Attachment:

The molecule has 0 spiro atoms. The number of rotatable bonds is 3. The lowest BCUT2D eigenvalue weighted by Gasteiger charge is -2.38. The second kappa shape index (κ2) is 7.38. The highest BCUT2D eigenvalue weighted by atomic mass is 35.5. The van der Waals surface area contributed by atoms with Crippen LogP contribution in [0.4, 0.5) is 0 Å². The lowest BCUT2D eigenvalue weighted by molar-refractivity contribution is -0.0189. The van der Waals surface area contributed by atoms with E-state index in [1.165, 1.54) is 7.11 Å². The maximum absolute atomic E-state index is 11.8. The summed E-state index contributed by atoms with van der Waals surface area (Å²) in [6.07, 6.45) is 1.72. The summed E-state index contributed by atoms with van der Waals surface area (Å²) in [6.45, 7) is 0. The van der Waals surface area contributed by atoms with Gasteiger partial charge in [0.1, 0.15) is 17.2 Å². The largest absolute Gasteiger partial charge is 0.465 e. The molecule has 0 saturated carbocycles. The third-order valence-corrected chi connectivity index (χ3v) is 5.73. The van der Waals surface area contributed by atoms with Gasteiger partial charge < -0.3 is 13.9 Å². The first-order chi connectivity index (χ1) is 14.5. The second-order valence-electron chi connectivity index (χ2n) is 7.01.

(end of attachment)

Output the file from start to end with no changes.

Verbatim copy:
The molecule has 0 spiro atoms. The number of rotatable bonds is 3. The lowest BCUT2D eigenvalue weighted by Gasteiger charge is -2.38. The second kappa shape index (κ2) is 7.38. The highest BCUT2D eigenvalue weighted by atomic mass is 35.5. The van der Waals surface area contributed by atoms with Crippen LogP contribution in [0.4, 0.5) is 0 Å². The lowest BCUT2D eigenvalue weighted by molar-refractivity contribution is -0.0189. The van der Waals surface area contributed by atoms with E-state index in [1.165, 1.54) is 7.11 Å². The maximum absolute atomic E-state index is 11.8. The summed E-state index contributed by atoms with van der Waals surface area (Å²) in [6.07, 6.45) is 1.72. The summed E-state index contributed by atoms with van der Waals surface area (Å²) in [6.45, 7) is 0. The van der Waals surface area contributed by atoms with Gasteiger partial charge in [0.1, 0.15) is 17.2 Å². The largest absolute Gasteiger partial charge is 0.465 e. The molecule has 0 saturated carbocycles. The third-order valence-corrected chi connectivity index (χ3v) is 5.73. The van der Waals surface area contributed by atoms with Gasteiger partial charge < -0.3 is 13.9 Å². The first-order chi connectivity index (χ1) is 14.5. The second-order valence-electron chi connectivity index (χ2n) is 7.01.